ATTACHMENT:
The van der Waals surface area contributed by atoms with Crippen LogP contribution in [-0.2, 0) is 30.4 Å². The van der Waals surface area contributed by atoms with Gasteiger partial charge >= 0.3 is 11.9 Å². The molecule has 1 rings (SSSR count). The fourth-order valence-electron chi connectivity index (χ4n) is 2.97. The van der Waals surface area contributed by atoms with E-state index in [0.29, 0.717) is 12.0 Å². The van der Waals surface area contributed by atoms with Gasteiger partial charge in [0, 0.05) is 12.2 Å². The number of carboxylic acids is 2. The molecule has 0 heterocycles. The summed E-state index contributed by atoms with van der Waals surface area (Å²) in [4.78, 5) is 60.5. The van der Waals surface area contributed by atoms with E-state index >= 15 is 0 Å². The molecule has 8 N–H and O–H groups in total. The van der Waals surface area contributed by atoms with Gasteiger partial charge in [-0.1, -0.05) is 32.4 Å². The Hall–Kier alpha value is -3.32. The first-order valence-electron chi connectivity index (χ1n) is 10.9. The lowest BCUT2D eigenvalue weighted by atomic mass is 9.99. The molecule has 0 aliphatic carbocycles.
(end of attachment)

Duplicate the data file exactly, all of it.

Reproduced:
The van der Waals surface area contributed by atoms with Crippen LogP contribution in [-0.2, 0) is 30.4 Å². The van der Waals surface area contributed by atoms with Gasteiger partial charge >= 0.3 is 11.9 Å². The molecule has 1 rings (SSSR count). The fourth-order valence-electron chi connectivity index (χ4n) is 2.97. The van der Waals surface area contributed by atoms with E-state index in [0.29, 0.717) is 12.0 Å². The van der Waals surface area contributed by atoms with Gasteiger partial charge in [0, 0.05) is 12.2 Å². The number of carboxylic acids is 2. The molecule has 0 heterocycles. The summed E-state index contributed by atoms with van der Waals surface area (Å²) in [4.78, 5) is 60.5. The van der Waals surface area contributed by atoms with E-state index >= 15 is 0 Å². The molecule has 8 N–H and O–H groups in total. The van der Waals surface area contributed by atoms with Gasteiger partial charge in [-0.1, -0.05) is 32.4 Å². The Hall–Kier alpha value is -3.32. The first-order valence-electron chi connectivity index (χ1n) is 10.9. The lowest BCUT2D eigenvalue weighted by atomic mass is 9.99. The molecule has 0 aliphatic carbocycles.